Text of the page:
When it comes to genetics, it’s not all about you; your entire family’s health history is important. There are many health conditions where someone’s risk to also develop that condition is determined by their family history. Because of this, it is important to try to gather as much information about your family health history as possible.
In general, it’s good to have information about your kids, grandkids, brothers and sisters, nieces and nephews, parents, aunts and uncles, cousins, and grandparents. Any information for relatives beyond that may also be helpful to have, particularly if they have any known health issues. It may be helpful to write this information down to have record of it and to share with other family members.
Any health condition is good to note, but pay extra attention to anyone with:
In genetics, family history information is recorded in a diagram called a pedigree:
In this diagram, circles represent women and squares represent men. Drawing out your family in this way can help identify patterns and provide a clearer picture of any health issues running in your family.
There are many reasons that someone may not have a lot of information about their family history: adoption, family dynamics, people move to different parts of the country and fall out of touch, etc. To get a full picture of someone’s risk for various health problems, it is important to have as much information as possible. When practical, it may be helpful to reach out to family members, or in cases of adoption, contact the adopting agency to see if there is any health information on file.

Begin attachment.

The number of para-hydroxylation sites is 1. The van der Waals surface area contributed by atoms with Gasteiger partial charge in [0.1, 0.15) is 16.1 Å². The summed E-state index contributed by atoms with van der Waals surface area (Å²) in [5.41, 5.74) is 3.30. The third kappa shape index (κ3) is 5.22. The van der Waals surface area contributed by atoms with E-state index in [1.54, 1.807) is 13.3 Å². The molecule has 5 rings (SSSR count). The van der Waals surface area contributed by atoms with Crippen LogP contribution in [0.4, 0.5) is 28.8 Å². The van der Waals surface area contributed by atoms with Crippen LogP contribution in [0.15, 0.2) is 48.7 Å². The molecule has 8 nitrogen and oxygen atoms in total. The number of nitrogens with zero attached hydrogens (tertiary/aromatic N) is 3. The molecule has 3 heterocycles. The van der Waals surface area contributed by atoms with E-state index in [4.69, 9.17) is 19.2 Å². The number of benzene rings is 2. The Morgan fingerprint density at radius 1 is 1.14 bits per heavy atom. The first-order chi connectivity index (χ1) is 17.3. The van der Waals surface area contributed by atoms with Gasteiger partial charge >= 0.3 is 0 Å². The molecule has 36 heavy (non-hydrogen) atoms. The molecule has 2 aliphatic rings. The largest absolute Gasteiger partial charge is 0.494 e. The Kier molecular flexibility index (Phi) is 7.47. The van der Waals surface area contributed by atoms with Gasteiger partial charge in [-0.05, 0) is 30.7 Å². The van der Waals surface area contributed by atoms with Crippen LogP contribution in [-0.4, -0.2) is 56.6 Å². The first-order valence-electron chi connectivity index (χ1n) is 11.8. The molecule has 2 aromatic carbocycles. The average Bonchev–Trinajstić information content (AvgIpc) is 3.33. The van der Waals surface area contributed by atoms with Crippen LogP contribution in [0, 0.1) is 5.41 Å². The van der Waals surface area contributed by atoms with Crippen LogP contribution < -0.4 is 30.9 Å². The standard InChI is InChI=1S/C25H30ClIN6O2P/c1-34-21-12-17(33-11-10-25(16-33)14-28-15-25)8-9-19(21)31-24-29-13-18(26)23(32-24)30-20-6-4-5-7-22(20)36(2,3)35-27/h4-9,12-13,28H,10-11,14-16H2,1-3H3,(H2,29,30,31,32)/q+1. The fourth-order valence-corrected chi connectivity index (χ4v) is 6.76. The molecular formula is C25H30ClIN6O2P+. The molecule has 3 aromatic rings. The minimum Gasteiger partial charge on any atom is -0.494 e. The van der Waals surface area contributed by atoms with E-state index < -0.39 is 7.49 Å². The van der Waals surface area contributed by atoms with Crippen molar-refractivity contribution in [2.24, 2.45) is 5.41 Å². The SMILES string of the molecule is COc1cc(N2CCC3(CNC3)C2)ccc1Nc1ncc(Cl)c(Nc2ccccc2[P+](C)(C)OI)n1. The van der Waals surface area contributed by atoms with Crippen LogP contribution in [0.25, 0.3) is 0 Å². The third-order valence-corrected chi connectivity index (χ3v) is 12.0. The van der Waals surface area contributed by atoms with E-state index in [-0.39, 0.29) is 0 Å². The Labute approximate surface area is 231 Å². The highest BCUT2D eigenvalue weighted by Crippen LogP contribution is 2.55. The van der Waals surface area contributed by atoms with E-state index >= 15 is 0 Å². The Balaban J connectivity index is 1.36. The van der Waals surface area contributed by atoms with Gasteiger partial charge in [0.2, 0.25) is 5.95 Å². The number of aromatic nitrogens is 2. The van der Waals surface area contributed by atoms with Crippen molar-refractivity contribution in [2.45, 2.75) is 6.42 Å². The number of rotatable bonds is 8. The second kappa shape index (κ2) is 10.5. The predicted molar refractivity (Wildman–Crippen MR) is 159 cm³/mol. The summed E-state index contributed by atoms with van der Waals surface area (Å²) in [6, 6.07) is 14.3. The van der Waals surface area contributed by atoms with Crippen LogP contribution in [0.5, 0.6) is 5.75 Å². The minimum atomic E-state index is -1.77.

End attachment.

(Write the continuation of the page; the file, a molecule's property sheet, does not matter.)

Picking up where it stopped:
Having these conversations with relatives can be challenging at first. It may be helpful to begin by talking with a family member that you feel comfortable with to start gathering information. Talking to other relatives can help to fill in any gaps in information. It is important to feel as comfortable as possible having these conversations. One way to engage family members may be to point out that once all of this information is gathered in one place, it will be beneficial to everyone in the long run.
The March of Dimes has a general family history form that may be helpful to use to start gathering all of this information. The Surgeon General also has a tool on their web site that you can enter your family history into, and it will draw your pedigree and run a risk assessment for common heritable genetic conditions.